This blog post is about my team’s first ever Chaos Day - where we ran a series of experiments designed to test how our platform performed when we tried to disrupt it, or the workloads that run on it.

This entry was originally posted on Medium under my employer’s publication.

It was January 2020, and we had just gone through another Peak trading period - significant for a larger retailer. The Digital Platform had performed extremely well. There were no incidents, no last-minute panic scaling, and no fall-backs enabled — even though the number of services and overall complexity of the platform was significantly higher than this time last year. Not perhaps the backdrop to make a compelling case for running a series of complex operational test scenarios then? Well, we are not the sort to be resting on our laurels …

Photo by Federico Beccari on Unsplash


Bring the Chaos!

The term Chaos Engineering is not a particularly new one, but the benefits it can bring to an increasingly distributed and complex set of systems is significant. If you’re less familiar with the term, this blog post is an excellent primer, talking through its origins and some of the amazing work that the likes of Netflix Engineering do to pioneer these techniques, as well as what the numerous benefits can be when you do it well.

As a team we are striving to help uplift our teams to achieve better operability — it seems only right that we should hold ourselves to the same standard and test our own proficiency too!

Our platform code has a battery of automated tests, of course, but it is difficult to replicate every possible scenario or combination of events — we make implicit assumptions about the behaviour of our systems and in particular the behaviour of people involved. In other words, a bit of deliberately subversive thinking can potentially be very beneficial.

With that in mind, we started planning for our first Chaos Day before Christmas. Some of our colleagues had experience of doing this at other organisations, and this was helpful in giving us a framework for capturing ideas and structuring the day.

Our goals boiled down to four areas of learning:

  • to learn how our platform team responded in incident situations.
  • to test our own & other teams’ alerts and their responses.
  • to learn how other teams experience failure and how they report it to us as a platform team for assistance.
  • to learn how to run a Chaos Day with a small group of responders, before extending or scaling it out more widely as a practice.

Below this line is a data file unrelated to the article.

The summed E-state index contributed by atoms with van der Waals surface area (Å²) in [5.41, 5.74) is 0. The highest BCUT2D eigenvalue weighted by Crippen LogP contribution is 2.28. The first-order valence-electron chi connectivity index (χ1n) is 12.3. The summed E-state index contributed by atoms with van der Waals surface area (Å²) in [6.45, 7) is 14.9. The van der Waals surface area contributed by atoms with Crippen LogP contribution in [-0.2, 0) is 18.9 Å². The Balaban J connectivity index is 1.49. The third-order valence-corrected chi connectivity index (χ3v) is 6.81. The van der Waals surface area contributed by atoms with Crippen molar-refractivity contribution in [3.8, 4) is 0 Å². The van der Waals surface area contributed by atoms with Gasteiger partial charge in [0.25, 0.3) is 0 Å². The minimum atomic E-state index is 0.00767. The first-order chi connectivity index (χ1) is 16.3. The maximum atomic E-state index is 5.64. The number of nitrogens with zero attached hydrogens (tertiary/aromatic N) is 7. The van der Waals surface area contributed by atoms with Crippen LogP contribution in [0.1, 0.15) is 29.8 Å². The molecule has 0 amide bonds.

Running the Day

Running the Chaos Day itself compromised six steps:

  1. Visualise your system. In order to come up with effective scenarios, you need to understand how the system you are targeting behaves. We gathered all of our Platform Engineers in front of a whiteboard, drew a picture of the main components, and out came the Post-It notes! Tapping into the collective wisdom of the team generated a large backlog of ideas for us to explore further.

  2. Next, you need to assemble a team of chaos agents. The prevailing wisdom here is to — especially for your first time doing this — go with experience. In other words, folks who’ve seen things go wrong, and know how they’d fix things if needed. Knowing how to reverse the effects of your test is very important! We opted for a team of three chaos engineers, supported by others on the day.

Chaos Agents Assemble!

  1. With your team assembled, it is time to capture the experiments. We followed guidance on how to structure these, which can be summarised as:

a. What is your test actually doing?

b. What are you expecting to see in the system as a result?

c. What are you expecting in terms of a response?

d. How will you roll back if needed?

We threw these on a Trello board to make orchestration easier on the day itself. Each agent ended up with two experiments to run, plus a backup experiment to use if needed.

One of the hardest things when designing the experiments is not the initial idea, but coming up with a way to reproduce the conditions you are intending. In modern systems, you can rarely just “pull the plug” or simulate strange behaviour downstream in a realistic way. Next time, hopefully we’ll be armed with some additional tools to help with this too.